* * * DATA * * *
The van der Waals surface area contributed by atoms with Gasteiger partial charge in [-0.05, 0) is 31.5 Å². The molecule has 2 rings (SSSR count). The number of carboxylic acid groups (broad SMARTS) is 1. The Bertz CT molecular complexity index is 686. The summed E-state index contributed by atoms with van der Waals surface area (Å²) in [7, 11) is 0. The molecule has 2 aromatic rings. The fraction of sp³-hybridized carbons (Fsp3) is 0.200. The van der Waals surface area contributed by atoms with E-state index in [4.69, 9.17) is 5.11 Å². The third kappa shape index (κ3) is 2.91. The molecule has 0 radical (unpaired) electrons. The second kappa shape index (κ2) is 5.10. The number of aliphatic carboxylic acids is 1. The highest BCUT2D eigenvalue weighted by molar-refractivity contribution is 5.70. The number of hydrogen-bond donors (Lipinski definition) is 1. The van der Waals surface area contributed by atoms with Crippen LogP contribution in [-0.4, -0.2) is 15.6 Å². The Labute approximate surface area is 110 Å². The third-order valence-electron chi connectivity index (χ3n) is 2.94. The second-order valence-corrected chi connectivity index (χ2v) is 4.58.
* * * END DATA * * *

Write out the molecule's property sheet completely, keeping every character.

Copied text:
The van der Waals surface area contributed by atoms with Gasteiger partial charge in [-0.05, 0) is 31.5 Å². The molecule has 2 rings (SSSR count). The number of carboxylic acid groups (broad SMARTS) is 1. The Bertz CT molecular complexity index is 686. The summed E-state index contributed by atoms with van der Waals surface area (Å²) in [7, 11) is 0. The molecule has 2 aromatic rings. The fraction of sp³-hybridized carbons (Fsp3) is 0.200. The van der Waals surface area contributed by atoms with E-state index in [4.69, 9.17) is 5.11 Å². The third kappa shape index (κ3) is 2.91. The molecule has 0 radical (unpaired) electrons. The second kappa shape index (κ2) is 5.10. The number of aliphatic carboxylic acids is 1. The highest BCUT2D eigenvalue weighted by molar-refractivity contribution is 5.70. The number of hydrogen-bond donors (Lipinski definition) is 1. The van der Waals surface area contributed by atoms with Crippen LogP contribution in [-0.4, -0.2) is 15.6 Å². The Labute approximate surface area is 110 Å². The third-order valence-electron chi connectivity index (χ3n) is 2.94. The second-order valence-corrected chi connectivity index (χ2v) is 4.58.